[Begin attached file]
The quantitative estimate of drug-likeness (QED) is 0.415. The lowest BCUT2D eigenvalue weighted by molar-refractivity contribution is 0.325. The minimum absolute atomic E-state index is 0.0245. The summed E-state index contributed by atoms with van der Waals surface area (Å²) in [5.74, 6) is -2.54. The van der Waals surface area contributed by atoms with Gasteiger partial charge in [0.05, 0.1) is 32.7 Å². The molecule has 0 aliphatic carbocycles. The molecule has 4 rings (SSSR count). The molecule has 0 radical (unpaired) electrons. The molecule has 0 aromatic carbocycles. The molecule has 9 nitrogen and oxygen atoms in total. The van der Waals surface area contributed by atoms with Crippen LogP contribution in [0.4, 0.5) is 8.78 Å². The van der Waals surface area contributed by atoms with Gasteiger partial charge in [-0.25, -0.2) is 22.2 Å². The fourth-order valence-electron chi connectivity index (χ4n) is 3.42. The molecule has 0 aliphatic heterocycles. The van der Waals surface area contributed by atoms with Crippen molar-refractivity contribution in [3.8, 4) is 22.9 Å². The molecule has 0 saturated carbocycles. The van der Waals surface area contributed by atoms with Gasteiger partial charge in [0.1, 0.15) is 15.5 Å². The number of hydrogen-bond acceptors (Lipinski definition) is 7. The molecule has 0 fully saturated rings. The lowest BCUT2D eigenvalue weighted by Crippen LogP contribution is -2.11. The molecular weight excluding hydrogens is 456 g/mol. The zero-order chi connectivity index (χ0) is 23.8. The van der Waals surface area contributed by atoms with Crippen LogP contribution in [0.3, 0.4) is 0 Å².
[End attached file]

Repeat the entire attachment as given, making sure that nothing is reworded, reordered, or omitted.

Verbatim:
The quantitative estimate of drug-likeness (QED) is 0.415. The lowest BCUT2D eigenvalue weighted by molar-refractivity contribution is 0.325. The minimum absolute atomic E-state index is 0.0245. The summed E-state index contributed by atoms with van der Waals surface area (Å²) in [5.74, 6) is -2.54. The van der Waals surface area contributed by atoms with Gasteiger partial charge in [0.05, 0.1) is 32.7 Å². The molecule has 0 aliphatic carbocycles. The molecule has 4 rings (SSSR count). The molecule has 0 radical (unpaired) electrons. The molecule has 0 aromatic carbocycles. The molecule has 9 nitrogen and oxygen atoms in total. The van der Waals surface area contributed by atoms with Crippen LogP contribution in [0.4, 0.5) is 8.78 Å². The van der Waals surface area contributed by atoms with Gasteiger partial charge in [-0.25, -0.2) is 22.2 Å². The fourth-order valence-electron chi connectivity index (χ4n) is 3.42. The molecule has 0 aliphatic heterocycles. The van der Waals surface area contributed by atoms with Crippen molar-refractivity contribution in [3.8, 4) is 22.9 Å². The molecule has 0 saturated carbocycles. The van der Waals surface area contributed by atoms with Gasteiger partial charge in [0.1, 0.15) is 15.5 Å². The number of hydrogen-bond acceptors (Lipinski definition) is 7. The molecule has 0 fully saturated rings. The lowest BCUT2D eigenvalue weighted by Crippen LogP contribution is -2.11. The molecular weight excluding hydrogens is 456 g/mol. The zero-order chi connectivity index (χ0) is 23.8. The van der Waals surface area contributed by atoms with Crippen LogP contribution in [0.3, 0.4) is 0 Å².